Mentally he exercised a hospitality less seductive but no less stimulating. His mind was like a forum, or some open meeting-place for the exchange of ideas: somewhat cold and draughty, but light, spacious and orderly — a kind of academic grove from which all the leaves had fallen. In this privileged area a dozen of us were wont to stretch our muscles and expand our lungs; and, as if to prolong as much as possible the tradition of what we felt to be a vanishing institution, one or two neophytes were now and then added to our band.
Young Phil Frenham was the last, and the most interesting, of these recruits, and a good example of Murchard’s somewhat morbid assertion that our old friend “liked ’em juicy.” It was indeed a fact that Culwin, for all his mental dryness, specially tasted the lyric qualities in youth. As he was far too good an Epicurean to nip the flowers of soul which he gathered for his garden, his friendship was not a disintegrating influence: on the contrary, it forced the young idea to robuster bloom. And in Phil Frenham he had a fine subject for experimentation. The boy was really intelligent, and the soundness of his nature was like the pure paste under a delicate glaze. Culwin had fished him out of a thick fog of family dulness, and pulled him up to a peak in Darien; and the adventure hadn’t hurt him a bit. Indeed, the skill with which Culwin had contrived to stimulate his curiosities without robbing them of their young bloom of awe seemed to me a sufficient answer to Murchard’s ogreish metaphor. There was nothing hectic in Frenham’s efflorescence, and his old friend had not laid even a finger-tip on the sacred stupidities. One wanted no better proof of that than the fact that Frenham still reverenced them in Culwin.
“There’s a side of him you fellows don’t see. I believe that story about the duel!” he declared; and it was of the very essence of this belief that it should impel him — just as our little party was dispersing — to turn back to our host with the absurd demand: “And now you’ve got to tell us about your ghost!”
The outer door had closed on Murchard and the others; only Frenham and I remained; and the vigilant servant who presided over Culwin’s destinies, having brought a fresh supply of soda-water, had been laconically ordered to bed.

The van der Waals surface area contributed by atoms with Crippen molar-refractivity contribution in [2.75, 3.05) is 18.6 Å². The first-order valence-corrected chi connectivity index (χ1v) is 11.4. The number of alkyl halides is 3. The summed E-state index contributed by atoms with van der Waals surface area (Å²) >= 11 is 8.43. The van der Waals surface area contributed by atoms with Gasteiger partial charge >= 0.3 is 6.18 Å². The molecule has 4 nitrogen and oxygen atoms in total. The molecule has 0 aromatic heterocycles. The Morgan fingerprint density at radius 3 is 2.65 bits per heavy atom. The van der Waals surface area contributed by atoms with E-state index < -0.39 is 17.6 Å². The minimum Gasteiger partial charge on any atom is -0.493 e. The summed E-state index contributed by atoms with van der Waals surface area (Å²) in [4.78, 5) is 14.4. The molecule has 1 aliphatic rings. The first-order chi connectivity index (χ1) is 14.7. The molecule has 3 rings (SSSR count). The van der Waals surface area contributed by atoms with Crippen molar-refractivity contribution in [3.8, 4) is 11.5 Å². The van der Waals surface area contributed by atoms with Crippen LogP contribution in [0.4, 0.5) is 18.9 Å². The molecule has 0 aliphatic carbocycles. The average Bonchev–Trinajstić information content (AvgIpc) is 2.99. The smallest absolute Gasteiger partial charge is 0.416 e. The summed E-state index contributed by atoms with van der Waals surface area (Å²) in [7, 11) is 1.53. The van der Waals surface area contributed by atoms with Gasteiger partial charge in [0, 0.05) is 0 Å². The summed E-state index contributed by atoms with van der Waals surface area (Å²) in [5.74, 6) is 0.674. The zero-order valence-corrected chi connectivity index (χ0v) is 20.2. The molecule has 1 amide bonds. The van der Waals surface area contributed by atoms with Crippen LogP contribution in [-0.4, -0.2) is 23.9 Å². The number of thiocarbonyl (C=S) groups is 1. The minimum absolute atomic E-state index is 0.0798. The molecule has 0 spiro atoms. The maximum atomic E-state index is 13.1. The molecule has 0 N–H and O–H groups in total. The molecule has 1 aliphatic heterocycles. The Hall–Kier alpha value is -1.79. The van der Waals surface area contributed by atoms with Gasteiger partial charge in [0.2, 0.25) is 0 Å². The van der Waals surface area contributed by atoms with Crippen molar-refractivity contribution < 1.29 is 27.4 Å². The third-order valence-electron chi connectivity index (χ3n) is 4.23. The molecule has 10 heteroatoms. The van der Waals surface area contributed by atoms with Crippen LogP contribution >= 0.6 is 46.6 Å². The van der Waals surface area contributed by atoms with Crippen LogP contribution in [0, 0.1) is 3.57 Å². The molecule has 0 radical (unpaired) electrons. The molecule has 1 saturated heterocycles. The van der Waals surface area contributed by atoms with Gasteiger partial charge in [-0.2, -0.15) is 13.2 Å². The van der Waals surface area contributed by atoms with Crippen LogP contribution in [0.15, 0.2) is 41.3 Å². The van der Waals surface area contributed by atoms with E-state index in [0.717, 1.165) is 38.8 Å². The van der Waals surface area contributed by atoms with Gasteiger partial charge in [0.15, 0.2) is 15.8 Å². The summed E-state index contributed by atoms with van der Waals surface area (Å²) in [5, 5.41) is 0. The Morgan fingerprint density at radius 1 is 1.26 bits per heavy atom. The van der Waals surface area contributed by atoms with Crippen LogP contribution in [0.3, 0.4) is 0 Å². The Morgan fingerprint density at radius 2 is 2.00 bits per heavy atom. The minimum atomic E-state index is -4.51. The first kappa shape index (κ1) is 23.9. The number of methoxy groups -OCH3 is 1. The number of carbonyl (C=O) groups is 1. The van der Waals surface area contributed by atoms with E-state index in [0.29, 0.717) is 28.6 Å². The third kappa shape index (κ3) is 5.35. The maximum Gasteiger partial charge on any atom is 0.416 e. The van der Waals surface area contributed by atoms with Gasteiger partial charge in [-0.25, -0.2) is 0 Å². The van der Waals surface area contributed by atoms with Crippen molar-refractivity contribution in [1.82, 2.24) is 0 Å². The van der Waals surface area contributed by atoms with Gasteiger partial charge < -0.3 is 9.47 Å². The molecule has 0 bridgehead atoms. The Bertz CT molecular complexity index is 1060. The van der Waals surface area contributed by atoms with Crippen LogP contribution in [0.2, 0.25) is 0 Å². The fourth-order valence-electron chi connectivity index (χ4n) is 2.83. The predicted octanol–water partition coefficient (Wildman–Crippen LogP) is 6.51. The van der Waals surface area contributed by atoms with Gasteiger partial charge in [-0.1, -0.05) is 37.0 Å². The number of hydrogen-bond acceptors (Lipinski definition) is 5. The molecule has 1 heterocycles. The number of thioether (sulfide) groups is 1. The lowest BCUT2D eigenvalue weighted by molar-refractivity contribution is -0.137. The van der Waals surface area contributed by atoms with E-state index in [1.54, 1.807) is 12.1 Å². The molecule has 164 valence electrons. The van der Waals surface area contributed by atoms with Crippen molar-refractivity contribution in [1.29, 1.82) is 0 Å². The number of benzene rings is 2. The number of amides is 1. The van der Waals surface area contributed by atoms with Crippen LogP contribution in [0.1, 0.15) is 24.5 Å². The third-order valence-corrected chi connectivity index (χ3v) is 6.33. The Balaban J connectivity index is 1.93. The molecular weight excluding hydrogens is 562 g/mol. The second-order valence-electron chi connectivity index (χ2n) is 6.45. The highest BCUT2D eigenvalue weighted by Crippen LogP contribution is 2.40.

Culwin’s sociability was a night-blooming flower, and we knew that he expected the nucleus of his group to tighten around him after midnight. But Frenham’s appeal seemed to disconcert him comically, and he rose from the chair in which he had just reseated himself after his farewells in the hall.
“My ghost? Do you suppose I’m fool enough to go to the expense of keeping one of my own, when there are so many charming ones in my friends’ closets? — Take another cigar,” he said, revolving toward me with a laugh.
Frenham laughed too, pulling up his slender height before the chimney-piece as he turned to face his short bristling friend.
“Oh,” he said, “you’d never be content to share if you met one you really liked.”
Culwin had dropped back into his armchair, his shock head embedded in its habitual hollow, his little eyes glimmering over a fresh cigar.
“Liked — liked? Good Lord!” he growled.
“Ah, you have, then!” Frenham pounced on him in the same instant, with a sidewise glance of victory at me; but Culwin cowered gnomelike among his cushions, dissembling himself in a protective cloud of smoke.
“What’s the use of denying it? You’ve seen everything, so of course you’ve seen a ghost!” his young friend persisted, talking intrepidly into the cloud. “Or, if you haven’t seen one, it’s only because you’ve seen two!”
The form of the challenge seemed to strike our host. He shot his head out of the mist with a queer tortoise-like motion he sometimes had, and blinked approvingly at Frenham.
“Yes,” he suddenly flung at us on a shrill jerk of laughter; “it’s only because I’ve seen two!”
The words were so unexpected that they dropped down and down into a fathomless silence, while we continued to stare at each other over Culwin’s head, and Culwin stared at his ghosts. At length Frenham, without speaking, threw himself into the chair on the other side of the hearth, and leaned forward with his listening smile . . .